We put on our coats and shoes. Her occupational therapist insists my daughter do these skills independently, so I impatiently watch her struggle. The more she cries and yells, the harder the task becomes. After a couple minutes of unsuccessful tries, she climbs in the car completely disheveled. We are running late.
Therapy is uneventful. We receive good reports on the vision therapy regimen. Conquering vestibular issues is not going as well. We receive homework for the following week, some of which I already know we will not have time to complete.
We return home, have a snack, and begin school. All of my daughter’s kindergarten subjects, other than physical education and music, are taught at home. Today we are playing games my daughter enjoys, so school is fun and easy.
At 10:30 a.m., my daughter uses the bathroom and successfully ties her shoes. We are out the door in five minutes and head to her elementary school. Once there, we make the long walk to the gymnasium.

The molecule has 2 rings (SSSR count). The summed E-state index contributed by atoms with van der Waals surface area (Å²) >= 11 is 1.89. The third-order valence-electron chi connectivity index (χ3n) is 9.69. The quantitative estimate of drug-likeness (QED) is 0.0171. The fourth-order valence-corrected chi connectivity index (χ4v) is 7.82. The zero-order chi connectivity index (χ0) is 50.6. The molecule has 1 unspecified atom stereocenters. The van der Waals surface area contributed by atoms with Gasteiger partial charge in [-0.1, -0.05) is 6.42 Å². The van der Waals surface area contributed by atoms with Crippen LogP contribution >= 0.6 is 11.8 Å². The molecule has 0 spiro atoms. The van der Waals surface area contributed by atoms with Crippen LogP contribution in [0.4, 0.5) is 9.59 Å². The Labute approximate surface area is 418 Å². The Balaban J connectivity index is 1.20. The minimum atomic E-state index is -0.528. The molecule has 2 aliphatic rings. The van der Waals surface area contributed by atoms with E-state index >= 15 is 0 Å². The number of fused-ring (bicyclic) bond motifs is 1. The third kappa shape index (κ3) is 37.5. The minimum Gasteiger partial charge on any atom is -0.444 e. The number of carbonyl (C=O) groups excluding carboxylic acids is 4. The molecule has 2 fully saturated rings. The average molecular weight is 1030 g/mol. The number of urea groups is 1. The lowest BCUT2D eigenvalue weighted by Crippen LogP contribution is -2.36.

We are greeted by the physical education teacher, who reminds me to take my daughter to the bathroom every day before school. I involuntarily sigh and roll my eyes. This is a mistake, as the teacher has taken offense. I apologize and explain that we always make a pit stop in the bathroom before gym class. The teacher looks skeptical and rolls her own eyes. Super.
I head home and squeeze in some teaching time with my older daughters while my six-year old is gone. Thirty minutes after leaving the school, I am back. This time I walk to the music classroom. Most days, music class goes well. Today is not like that. My daughter did something offensive to a friend, which resulted in a physical scuffle. In frustration, I scold my daughter. The music teacher swoops in to my child’s rescue. “She is little. She is learning. They ‘all’ do it.”
There is some truth in those statements, but the reality is that my child is not like “all” the others. Chronologically and intellectually, she is six years old. Behaviorally, socially, and emotionally, though? She acts very much like a kid about half her age.
Socially inappropriate behaviors that she exhibits appear like minor, isolated incidents to those who do not know her well. I know that my daughter learns behavioral and social cues very, very slowly. While harsh, the clear social boundaries I set for her are very important.